We are serious about the partnerships we build. This work, the work of creating a just, caring, and thriving world, is work we cannot do alone. It is work that our partners, board members, participants, facilitators, and other community members cannot do alone. But we can make an impact together. Together we create positive change.

Although we recognized our milestone partners at Program Coordinator training in October, many will have their actual milestone session over the summer. If you catch any posts or tweets from them, share our appreciation by offering them an encouragement or message of congratulations. Because we are all in this together.

Cheers to all of our 85 campus and organization partners and to those planning and participating in the 99 sessions that will occur in 2015! And a very special tip of the hat to those who are celebrating a milestone this year.

5 years
Association of Fraternal Leadership and Values
James Graham Brown Foundation
University of California-Berkeley
University of Iowa
University of North Carolina-Chapel Hill
University of North Texas
University of Tennessee-Knoxville
University of Texas-San Antonio

10 years
George Mason University
University of Texas-Pan American

15 years
University of North Carolina-Charlotte

20 years
Michigan Technological University
University of Georgia

Tuesday, April 7, 2015

#Day7: Distracted

Lately I have found myself to be distracted. Regularly and truly distracted. This distraction has hindered my ability to gain traction on the things I want to accomplish. And then I’m unsatisfied with my progress (or lack-there-of). And then I find my mind drifting to “all the things I should be doing” when what I really should be doing is paying attention to what is going on in the moment. I’m aware of this distraction and I’ve allowed my attention to be split when it shouldn’t be (like in a meeting or when a colleague pops in my office). I think to myself, “If I just do this one thing right now, then I’ll be able to pay attention.” But that isn’t really true.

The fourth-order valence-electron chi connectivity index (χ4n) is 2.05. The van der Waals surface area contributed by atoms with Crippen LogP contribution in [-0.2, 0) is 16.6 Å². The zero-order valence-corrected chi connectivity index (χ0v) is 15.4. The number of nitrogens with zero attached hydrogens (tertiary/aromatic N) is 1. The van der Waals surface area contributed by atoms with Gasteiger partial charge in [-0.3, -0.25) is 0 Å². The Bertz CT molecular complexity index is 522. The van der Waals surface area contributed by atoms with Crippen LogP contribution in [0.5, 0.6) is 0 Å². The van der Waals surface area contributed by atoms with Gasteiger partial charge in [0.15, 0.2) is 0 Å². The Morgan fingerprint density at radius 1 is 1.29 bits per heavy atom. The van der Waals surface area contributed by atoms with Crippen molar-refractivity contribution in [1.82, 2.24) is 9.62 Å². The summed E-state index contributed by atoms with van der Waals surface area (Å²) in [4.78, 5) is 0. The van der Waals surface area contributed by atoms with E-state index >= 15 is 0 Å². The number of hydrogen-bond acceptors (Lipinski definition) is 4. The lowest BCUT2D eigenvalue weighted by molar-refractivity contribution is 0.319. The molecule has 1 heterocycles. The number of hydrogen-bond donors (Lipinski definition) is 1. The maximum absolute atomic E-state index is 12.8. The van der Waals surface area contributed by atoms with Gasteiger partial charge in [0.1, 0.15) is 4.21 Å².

I don’t like being distracted. I don’t like how the distraction exacerbates the feeling that, because I’m not focusing on people and projects in the best way that I can, I am failing. It’s time to get off the distracted and failing track. Here’s what I’m thinking…

How I Want To Be
For me, being thoughtful about what I want to do and recognizing how it connects to the “bigger picture” (like the goals and mission of LeaderShape and the goals of my life beyond work) always energizes me. Once I have (re-)established that connection, organizing my work also brings about an enormous amount of satisfaction and focus. So how do I want to be right now? I want to be connected, clear-minded, and ready to take meaningful action.